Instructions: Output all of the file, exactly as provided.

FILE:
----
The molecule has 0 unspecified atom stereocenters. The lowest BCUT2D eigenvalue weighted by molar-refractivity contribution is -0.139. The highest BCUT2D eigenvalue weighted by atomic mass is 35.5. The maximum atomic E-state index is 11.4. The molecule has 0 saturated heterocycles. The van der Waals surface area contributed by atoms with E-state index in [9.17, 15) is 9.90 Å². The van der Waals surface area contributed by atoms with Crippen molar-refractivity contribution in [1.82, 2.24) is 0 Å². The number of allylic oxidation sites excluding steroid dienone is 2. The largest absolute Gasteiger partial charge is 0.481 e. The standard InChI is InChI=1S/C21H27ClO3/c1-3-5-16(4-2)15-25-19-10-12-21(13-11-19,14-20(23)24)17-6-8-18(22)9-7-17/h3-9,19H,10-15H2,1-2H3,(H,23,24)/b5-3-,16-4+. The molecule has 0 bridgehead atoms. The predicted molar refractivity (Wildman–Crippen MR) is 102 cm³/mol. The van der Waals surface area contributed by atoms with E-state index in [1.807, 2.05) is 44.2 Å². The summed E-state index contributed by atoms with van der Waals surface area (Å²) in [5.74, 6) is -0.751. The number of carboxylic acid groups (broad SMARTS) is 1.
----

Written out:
The molecule has 0 unspecified atom stereocenters. The lowest BCUT2D eigenvalue weighted by molar-refractivity contribution is -0.139. The highest BCUT2D eigenvalue weighted by atomic mass is 35.5. The maximum atomic E-state index is 11.4. The molecule has 0 saturated heterocycles. The van der Waals surface area contributed by atoms with E-state index in [9.17, 15) is 9.90 Å². The van der Waals surface area contributed by atoms with Crippen molar-refractivity contribution in [1.82, 2.24) is 0 Å². The number of allylic oxidation sites excluding steroid dienone is 2. The largest absolute Gasteiger partial charge is 0.481 e. The standard InChI is InChI=1S/C21H27ClO3/c1-3-5-16(4-2)15-25-19-10-12-21(13-11-19,14-20(23)24)17-6-8-18(22)9-7-17/h3-9,19H,10-15H2,1-2H3,(H,23,24)/b5-3-,16-4+. The molecule has 0 bridgehead atoms. The predicted molar refractivity (Wildman–Crippen MR) is 102 cm³/mol. The van der Waals surface area contributed by atoms with E-state index in [1.807, 2.05) is 44.2 Å². The summed E-state index contributed by atoms with van der Waals surface area (Å²) in [5.74, 6) is -0.751. The number of carboxylic acid groups (broad SMARTS) is 1.